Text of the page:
More than a million people have started planting 250 million saplings in India’s most populous state, part of an mass campaign to reduce carbon emissions and mitigate the effects of global climate change.
Legislators, government officials and volunteers from social organisations swarmed riverbanks, farms, forests, schools and government buildings, planting saplings at designated spots.
The effort spans 68,000 villages and 83,000 forest sites in northern Uttar Pradesh state.
India has pledged to keep a third of its total land area under forest and tree cover, but a growing population and increasing demand for industrial projects has placed greater stress on the land.
Social organisations planted a large number of “peepal” trees (Ficus religiosa) in Lucknow, the state capital, which is recovering from a devastating surge of coronavirus infections.
“This tree is known to release maximum oxygen. So this plant is the ‘need of the hour’, as we are reminded of its importance after facing the oxygen shortage crisis when the outbreak was at its peak,” said activist Shachindra Sharma.
India, a country of nearly 1.4 billion people, crossed the grim milestone on Friday of more than 400,000 people dying with coronavirus. That number is thought to be a vast undercount because of a lack of testing and reporting.
New cases are declining after exceeding 400,000 a day in May, but authorities are preparing for another possible wave and are trying to ramp up vaccination.
India on Sunday recorded 43,071 new infections in the past 24 hours, raising total cases to 30.5 million. Uttar Pradesh state reported 128 new cases.
“We are committed to increasing the forest cover of Uttar Pradesh state to over 15% of the total land area in the next five years. In today’s campaign, over 100 million trees will be planted,” said Manoj Singh, a senior state forest official,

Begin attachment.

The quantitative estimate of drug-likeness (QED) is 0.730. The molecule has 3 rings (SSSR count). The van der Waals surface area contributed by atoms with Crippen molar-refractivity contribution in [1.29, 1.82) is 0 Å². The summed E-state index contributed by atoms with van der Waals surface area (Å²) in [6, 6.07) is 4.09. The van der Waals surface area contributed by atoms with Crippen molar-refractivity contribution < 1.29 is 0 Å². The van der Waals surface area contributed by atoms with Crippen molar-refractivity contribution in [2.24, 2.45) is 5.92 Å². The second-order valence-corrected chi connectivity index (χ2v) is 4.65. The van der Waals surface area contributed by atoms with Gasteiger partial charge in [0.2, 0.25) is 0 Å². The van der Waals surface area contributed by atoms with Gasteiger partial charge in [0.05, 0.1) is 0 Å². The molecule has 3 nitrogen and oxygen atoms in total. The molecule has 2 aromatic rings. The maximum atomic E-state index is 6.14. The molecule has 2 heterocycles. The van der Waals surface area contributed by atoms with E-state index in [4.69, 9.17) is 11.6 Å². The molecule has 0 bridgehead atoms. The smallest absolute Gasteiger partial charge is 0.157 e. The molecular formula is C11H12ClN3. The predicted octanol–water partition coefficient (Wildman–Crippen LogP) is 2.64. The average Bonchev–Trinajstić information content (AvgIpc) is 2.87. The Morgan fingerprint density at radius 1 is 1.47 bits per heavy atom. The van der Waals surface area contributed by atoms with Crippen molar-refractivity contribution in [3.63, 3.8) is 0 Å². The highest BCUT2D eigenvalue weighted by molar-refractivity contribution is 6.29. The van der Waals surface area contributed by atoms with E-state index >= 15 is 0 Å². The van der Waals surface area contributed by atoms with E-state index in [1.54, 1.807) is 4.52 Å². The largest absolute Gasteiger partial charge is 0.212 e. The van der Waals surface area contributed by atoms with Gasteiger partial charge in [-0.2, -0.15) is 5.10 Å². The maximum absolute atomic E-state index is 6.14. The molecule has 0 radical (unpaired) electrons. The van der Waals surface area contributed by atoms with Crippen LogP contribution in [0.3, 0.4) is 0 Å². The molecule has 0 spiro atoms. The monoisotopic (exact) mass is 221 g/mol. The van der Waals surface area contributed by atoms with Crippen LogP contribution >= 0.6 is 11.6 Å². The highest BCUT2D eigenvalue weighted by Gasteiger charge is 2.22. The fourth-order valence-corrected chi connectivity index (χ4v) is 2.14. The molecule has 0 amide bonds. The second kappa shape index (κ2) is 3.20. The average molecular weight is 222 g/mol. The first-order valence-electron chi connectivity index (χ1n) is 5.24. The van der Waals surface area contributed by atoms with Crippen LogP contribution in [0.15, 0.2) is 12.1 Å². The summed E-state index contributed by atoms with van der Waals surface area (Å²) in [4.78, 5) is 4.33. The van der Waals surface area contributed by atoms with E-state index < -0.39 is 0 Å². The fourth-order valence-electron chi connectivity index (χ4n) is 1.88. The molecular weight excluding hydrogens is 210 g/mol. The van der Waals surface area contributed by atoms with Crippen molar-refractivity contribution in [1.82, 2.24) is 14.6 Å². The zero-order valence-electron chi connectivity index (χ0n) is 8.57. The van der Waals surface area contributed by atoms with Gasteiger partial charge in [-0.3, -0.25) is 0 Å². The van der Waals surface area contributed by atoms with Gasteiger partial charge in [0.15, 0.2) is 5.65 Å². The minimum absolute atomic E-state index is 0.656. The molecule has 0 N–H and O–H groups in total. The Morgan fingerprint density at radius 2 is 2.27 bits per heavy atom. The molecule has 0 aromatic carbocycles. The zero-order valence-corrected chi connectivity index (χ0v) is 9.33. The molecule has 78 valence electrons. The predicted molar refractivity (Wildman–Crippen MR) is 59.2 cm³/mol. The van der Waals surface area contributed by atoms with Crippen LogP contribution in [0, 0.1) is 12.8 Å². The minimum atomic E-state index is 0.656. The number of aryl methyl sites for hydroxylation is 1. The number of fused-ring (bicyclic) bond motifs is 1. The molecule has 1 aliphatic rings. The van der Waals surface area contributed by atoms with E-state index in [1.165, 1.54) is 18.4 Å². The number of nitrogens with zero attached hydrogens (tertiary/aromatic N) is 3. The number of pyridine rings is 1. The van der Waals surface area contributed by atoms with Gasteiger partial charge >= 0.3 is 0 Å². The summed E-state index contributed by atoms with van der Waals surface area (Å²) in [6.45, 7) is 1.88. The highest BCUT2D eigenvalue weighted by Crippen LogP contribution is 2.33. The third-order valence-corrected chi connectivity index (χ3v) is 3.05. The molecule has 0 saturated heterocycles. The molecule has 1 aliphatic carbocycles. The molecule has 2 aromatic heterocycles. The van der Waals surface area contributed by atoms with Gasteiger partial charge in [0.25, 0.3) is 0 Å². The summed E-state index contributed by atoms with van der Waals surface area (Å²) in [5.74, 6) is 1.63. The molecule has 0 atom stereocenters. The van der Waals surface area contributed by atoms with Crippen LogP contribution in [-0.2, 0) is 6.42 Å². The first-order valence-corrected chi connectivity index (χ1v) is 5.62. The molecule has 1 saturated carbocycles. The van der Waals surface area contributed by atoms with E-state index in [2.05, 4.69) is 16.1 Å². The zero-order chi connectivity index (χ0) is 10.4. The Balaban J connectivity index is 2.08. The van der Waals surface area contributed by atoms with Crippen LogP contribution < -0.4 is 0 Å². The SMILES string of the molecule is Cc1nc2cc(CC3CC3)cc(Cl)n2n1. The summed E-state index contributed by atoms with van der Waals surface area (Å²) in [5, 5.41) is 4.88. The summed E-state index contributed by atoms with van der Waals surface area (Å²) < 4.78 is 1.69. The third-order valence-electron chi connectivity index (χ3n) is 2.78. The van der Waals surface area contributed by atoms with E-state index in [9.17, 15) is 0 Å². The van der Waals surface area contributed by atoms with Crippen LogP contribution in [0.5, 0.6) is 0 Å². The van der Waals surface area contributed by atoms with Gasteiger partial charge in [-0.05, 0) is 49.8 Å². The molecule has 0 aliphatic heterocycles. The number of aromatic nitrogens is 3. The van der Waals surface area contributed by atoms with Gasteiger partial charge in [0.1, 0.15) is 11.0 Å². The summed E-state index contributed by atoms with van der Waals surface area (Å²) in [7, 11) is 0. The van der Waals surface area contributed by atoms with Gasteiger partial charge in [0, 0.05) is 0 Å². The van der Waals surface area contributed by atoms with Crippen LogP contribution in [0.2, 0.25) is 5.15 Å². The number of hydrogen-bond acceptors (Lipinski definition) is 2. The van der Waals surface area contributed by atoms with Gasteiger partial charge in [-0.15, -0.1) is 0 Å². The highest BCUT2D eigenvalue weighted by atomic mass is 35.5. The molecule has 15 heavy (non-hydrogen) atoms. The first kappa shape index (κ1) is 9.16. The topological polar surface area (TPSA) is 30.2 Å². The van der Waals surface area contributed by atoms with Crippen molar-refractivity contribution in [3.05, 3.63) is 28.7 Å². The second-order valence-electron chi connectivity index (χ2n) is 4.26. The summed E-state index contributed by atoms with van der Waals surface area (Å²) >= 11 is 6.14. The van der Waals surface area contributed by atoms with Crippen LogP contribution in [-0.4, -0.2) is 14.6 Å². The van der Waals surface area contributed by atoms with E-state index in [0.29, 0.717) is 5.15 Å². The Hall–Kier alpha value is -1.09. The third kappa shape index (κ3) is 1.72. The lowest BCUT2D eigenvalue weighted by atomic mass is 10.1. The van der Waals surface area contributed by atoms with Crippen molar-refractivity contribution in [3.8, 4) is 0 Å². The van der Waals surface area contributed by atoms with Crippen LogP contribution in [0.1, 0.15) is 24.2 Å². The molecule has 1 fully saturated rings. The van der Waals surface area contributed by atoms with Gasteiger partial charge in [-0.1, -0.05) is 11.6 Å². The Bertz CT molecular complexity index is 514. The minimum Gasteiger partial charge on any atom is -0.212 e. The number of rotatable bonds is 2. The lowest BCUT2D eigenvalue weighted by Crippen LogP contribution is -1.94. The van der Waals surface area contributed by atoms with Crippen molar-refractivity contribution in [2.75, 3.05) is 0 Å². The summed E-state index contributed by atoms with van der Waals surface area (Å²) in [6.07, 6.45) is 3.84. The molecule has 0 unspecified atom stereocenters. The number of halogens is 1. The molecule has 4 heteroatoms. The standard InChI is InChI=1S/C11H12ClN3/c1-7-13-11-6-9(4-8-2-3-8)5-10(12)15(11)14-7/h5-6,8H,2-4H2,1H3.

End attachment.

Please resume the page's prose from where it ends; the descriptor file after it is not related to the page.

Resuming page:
Since the launch of the tree-planting drive four years ago, the forest cover of Uttar Pradesh — home to 230 million people — has gone up by more than 3%, compared with the national average of 2.89%, said state forest minister Dara Singh Chauhan.
The long-term survival of trees planted in such mass campaigns remains a concern. Usually, only 60% of saplings survive, with the rest succumbing to disease or lack of water, he said.
However, the survival rate of saplings in the past four years has gone up to 80%, thanks to better care and methods such as geotagging trees with QR codes to monitor their growth.
India’s federal government is encouraging all 28 states to expedite tree-planting drives to increase forest cover, part of commitments made at the 2015 climate change summit in Paris.
The government designated more than £4.5 billion for tree planting across the country, in keeping with its pledge to push India’s forest cover to 235 million acres by 2030.